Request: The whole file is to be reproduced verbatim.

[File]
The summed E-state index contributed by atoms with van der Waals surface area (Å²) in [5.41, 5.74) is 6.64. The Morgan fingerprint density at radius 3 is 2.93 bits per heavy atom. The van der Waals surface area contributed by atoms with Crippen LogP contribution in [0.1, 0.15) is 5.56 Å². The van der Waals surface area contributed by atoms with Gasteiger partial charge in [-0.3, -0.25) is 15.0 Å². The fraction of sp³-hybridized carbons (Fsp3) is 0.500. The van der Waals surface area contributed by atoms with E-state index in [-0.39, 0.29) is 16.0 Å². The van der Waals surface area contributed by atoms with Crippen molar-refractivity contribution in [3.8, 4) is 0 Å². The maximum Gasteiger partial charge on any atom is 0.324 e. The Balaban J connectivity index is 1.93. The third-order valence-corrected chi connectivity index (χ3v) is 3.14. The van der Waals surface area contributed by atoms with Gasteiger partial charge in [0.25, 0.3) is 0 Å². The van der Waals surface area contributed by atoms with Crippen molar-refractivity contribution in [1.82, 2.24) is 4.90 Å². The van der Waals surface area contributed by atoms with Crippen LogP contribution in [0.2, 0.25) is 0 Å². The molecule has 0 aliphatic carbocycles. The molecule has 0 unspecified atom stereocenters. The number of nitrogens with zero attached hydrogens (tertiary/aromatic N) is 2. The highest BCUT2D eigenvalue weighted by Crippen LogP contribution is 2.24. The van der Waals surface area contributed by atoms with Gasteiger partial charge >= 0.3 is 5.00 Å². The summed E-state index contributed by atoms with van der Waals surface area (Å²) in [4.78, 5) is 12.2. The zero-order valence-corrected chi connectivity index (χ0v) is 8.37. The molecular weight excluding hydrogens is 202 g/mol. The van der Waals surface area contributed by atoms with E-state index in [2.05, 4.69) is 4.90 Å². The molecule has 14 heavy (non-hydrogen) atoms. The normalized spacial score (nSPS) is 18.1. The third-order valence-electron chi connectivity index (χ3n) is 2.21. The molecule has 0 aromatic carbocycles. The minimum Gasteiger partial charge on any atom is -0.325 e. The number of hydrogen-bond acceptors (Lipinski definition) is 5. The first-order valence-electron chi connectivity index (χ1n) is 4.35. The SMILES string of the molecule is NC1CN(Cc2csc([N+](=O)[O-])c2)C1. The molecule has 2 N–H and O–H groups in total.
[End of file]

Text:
The summed E-state index contributed by atoms with van der Waals surface area (Å²) in [5.41, 5.74) is 6.64. The Morgan fingerprint density at radius 3 is 2.93 bits per heavy atom. The van der Waals surface area contributed by atoms with Crippen LogP contribution in [0.1, 0.15) is 5.56 Å². The van der Waals surface area contributed by atoms with Gasteiger partial charge in [-0.3, -0.25) is 15.0 Å². The fraction of sp³-hybridized carbons (Fsp3) is 0.500. The van der Waals surface area contributed by atoms with E-state index in [-0.39, 0.29) is 16.0 Å². The van der Waals surface area contributed by atoms with Crippen molar-refractivity contribution in [3.8, 4) is 0 Å². The maximum Gasteiger partial charge on any atom is 0.324 e. The Balaban J connectivity index is 1.93. The third-order valence-corrected chi connectivity index (χ3v) is 3.14. The van der Waals surface area contributed by atoms with Gasteiger partial charge in [0.25, 0.3) is 0 Å². The van der Waals surface area contributed by atoms with Crippen molar-refractivity contribution in [1.82, 2.24) is 4.90 Å². The van der Waals surface area contributed by atoms with Crippen LogP contribution in [0.2, 0.25) is 0 Å². The molecule has 0 aliphatic carbocycles. The molecule has 0 unspecified atom stereocenters. The number of nitrogens with zero attached hydrogens (tertiary/aromatic N) is 2. The highest BCUT2D eigenvalue weighted by Crippen LogP contribution is 2.24. The van der Waals surface area contributed by atoms with Gasteiger partial charge >= 0.3 is 5.00 Å². The summed E-state index contributed by atoms with van der Waals surface area (Å²) in [4.78, 5) is 12.2. The zero-order valence-corrected chi connectivity index (χ0v) is 8.37. The molecular weight excluding hydrogens is 202 g/mol. The van der Waals surface area contributed by atoms with E-state index in [2.05, 4.69) is 4.90 Å². The molecule has 14 heavy (non-hydrogen) atoms. The normalized spacial score (nSPS) is 18.1. The third-order valence-electron chi connectivity index (χ3n) is 2.21. The molecule has 0 aromatic carbocycles. The minimum Gasteiger partial charge on any atom is -0.325 e. The number of hydrogen-bond acceptors (Lipinski definition) is 5. The first-order valence-electron chi connectivity index (χ1n) is 4.35. The SMILES string of the molecule is NC1CN(Cc2csc([N+](=O)[O-])c2)C1. The molecule has 2 N–H and O–H groups in total.